A double LP compilation which attempts to track the progression of Japanese Electronic music from 1975 to 1998. This is a task as impossible to cover as was that of the film Modulations last year. This compilation has many things on it that we don't have, so I'd say that it is a success, though not the "definitive collection" it claims to be.
August 10, 1999
The first 2 volumes of this series (Vol.1= Tower Of Winds, as seen by Ysatis & Deupree, Vol.2= Waterloo Terminal, as seen by Tetsu Inoue) were really great, and were free to WZBC, as they were serviced to us through Triage. They found many friendly ears at WZBC in our No Commercial Potentail (NCP) programming. Now "success" has found Caipirinha (they were picked up as a Sire subsidiary) and Triage is out of the picture, as was Architettura Volume 3 until now, as Sire never serviced us with it. This volume of the series honors the Museum Of Fruit in Yamanshi Japan. this incredible cluster of three domes within sight of Mt. Fuji was designed by Itsuko Hasegawa. David Toop has put his impressions of it to his hands, ears, and machinery, and given us another incredible addition to this series, which has become the creative highmark of Caipirinha, perfectly distilling the ideas of Caipirinha's goals as a label.
The compilation disc that comes with this fanzine is top-notch. I cut up its thin sleeve and made it into an easy to see jewel cases disc, so look for a handwritten spine that says "Various - The Bee's Knees". There are 15 songs, 5 of which I find to be great. those would be the songs by Kingsauce, Of Montreal, Masters Of Hemisphere, Minders, and (my fave of the disc) The Kiss-Offs. When The Kiss-Off's song "Red Underwear" was playing I had to look to see what was playing, it sounded so good. It's also a bit differert in sound than any of the other songs, a male/female punk rock that sounds as influenced by The Waitresses as the The Saints
The guy's (Pedro Duque) voice sounds like a spanish version of Germany's Andreas Dorau, and the A-side has the music to match. The first song on the B-side is a Francoise Hardy cover (El Telefono Corte), and the second B-side continues in the Andreas Dorau sound. Cyber Ye-Ye sound like they would make a great opening act for Bungalow's Dauerfisch next time they play in Madrid.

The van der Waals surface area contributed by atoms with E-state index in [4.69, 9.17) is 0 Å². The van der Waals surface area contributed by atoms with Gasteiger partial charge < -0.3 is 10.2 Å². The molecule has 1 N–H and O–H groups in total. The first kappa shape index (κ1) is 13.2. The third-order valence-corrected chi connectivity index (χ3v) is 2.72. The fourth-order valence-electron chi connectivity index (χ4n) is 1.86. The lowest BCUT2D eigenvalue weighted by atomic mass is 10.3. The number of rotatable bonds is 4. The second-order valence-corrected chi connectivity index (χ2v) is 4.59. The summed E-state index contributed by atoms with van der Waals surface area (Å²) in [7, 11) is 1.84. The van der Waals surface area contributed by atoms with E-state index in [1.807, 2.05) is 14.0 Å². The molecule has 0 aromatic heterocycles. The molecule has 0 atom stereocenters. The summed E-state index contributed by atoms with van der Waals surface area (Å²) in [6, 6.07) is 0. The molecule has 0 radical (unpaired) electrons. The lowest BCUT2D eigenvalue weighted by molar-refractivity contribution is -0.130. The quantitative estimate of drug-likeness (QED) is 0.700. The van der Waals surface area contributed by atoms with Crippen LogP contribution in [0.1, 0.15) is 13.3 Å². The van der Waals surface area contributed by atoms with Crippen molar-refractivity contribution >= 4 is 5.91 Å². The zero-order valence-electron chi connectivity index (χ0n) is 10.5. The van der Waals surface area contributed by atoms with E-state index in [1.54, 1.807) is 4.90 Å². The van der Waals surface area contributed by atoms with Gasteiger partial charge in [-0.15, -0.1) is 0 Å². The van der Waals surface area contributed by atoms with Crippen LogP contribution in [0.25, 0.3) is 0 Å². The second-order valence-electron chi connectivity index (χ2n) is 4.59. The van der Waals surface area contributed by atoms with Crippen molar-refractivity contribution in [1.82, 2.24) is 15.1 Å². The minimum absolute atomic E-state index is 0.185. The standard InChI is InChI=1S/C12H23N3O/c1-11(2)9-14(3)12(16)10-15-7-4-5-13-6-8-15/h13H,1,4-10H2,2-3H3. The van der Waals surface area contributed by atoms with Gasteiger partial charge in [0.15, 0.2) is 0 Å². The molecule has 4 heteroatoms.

Sprightly instrumentals with sharp reverb guitar, vibraphone, and a tight rhythm make up the firstsong on each side, while mellower songs with slight female background vocals and vibraphonereel in the close.
The debut release from this label based in Albequerque NM. Their idea is to release split singles pairing well known bands with lesser known ones. Both songs on this split are instrumentals. Soi-Disant sounds vaguely Stereolab-ish on their side, while Stereolab sound like something that might appear on an Amon Tobin record, right up until the electronicy, techno-ish end.
2 new songs are on this latest single. Beachbuggy should be the houseband for Gearhead magazine, with their Hot Rod lyrical obsessions. I like the B-side of this single best. It has dialog between a driver and the guy that gives him bucks, and they talk about the kind of car a Chaffuer should have, over a typically Beachbuggy Fall-ish groove.
77 style punk rock from Salt Lake City Utah. Fairly strong reference points to The Ramones and The Lurkers. The vocalist in this band is not up to either of his heroes, but they sound sincere and the 7" is a fun listen, not hopelessy derivative drivel. Last song on the B-side shows Crimes influence (Hot wire my heart) even in 1999.
This is the debut single from the band whose second single we added on June 15, 1999. I found this single in the sale bin at Newbury Comics for only $2.99, whereas the second single came to us mailorder via Rough Trade. It's really quite a cracker. I must find a copy for myself, as I did with the second single. In fact this is my favorite item in this week's adds. Anyone who likes Ordinary Psycho, or who likes Julian Cope, MUST hear this single and this band.